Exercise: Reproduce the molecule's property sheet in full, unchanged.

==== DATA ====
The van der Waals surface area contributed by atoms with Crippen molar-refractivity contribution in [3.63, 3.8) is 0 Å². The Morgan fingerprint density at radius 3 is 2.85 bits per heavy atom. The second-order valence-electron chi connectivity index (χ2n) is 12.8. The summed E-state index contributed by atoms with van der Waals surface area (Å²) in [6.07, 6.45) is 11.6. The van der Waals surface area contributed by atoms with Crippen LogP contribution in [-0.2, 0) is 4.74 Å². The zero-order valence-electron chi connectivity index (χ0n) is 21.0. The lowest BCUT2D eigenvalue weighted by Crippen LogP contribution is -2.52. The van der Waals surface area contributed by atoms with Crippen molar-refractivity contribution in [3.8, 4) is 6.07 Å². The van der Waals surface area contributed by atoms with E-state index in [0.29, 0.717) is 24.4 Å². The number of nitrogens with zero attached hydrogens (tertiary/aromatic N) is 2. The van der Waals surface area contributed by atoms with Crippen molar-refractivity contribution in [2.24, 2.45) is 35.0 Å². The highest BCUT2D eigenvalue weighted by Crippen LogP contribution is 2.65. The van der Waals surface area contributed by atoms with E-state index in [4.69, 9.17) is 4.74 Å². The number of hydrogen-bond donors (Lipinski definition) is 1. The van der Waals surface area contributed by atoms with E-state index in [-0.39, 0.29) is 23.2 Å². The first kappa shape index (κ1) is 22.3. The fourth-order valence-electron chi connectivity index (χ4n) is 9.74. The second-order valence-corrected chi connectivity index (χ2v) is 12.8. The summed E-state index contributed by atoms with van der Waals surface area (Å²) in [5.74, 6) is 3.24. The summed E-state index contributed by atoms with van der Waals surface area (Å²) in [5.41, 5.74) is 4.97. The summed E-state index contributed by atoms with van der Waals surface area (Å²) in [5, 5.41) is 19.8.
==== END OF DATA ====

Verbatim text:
The van der Waals surface area contributed by atoms with Crippen molar-refractivity contribution in [3.63, 3.8) is 0 Å². The Morgan fingerprint density at radius 3 is 2.85 bits per heavy atom. The second-order valence-electron chi connectivity index (χ2n) is 12.8. The summed E-state index contributed by atoms with van der Waals surface area (Å²) in [6.07, 6.45) is 11.6. The van der Waals surface area contributed by atoms with Crippen LogP contribution in [-0.2, 0) is 4.74 Å². The zero-order valence-electron chi connectivity index (χ0n) is 21.0. The lowest BCUT2D eigenvalue weighted by Crippen LogP contribution is -2.52. The van der Waals surface area contributed by atoms with Crippen molar-refractivity contribution in [3.8, 4) is 6.07 Å². The van der Waals surface area contributed by atoms with E-state index in [0.29, 0.717) is 24.4 Å². The number of nitrogens with zero attached hydrogens (tertiary/aromatic N) is 2. The van der Waals surface area contributed by atoms with Crippen molar-refractivity contribution in [2.24, 2.45) is 35.0 Å². The highest BCUT2D eigenvalue weighted by Crippen LogP contribution is 2.65. The van der Waals surface area contributed by atoms with E-state index in [4.69, 9.17) is 4.74 Å². The number of hydrogen-bond donors (Lipinski definition) is 1. The van der Waals surface area contributed by atoms with E-state index in [-0.39, 0.29) is 23.2 Å². The first kappa shape index (κ1) is 22.3. The fourth-order valence-electron chi connectivity index (χ4n) is 9.74. The second-order valence-corrected chi connectivity index (χ2v) is 12.8. The summed E-state index contributed by atoms with van der Waals surface area (Å²) in [5.74, 6) is 3.24. The summed E-state index contributed by atoms with van der Waals surface area (Å²) in [5.41, 5.74) is 4.97. The summed E-state index contributed by atoms with van der Waals surface area (Å²) in [5, 5.41) is 19.8.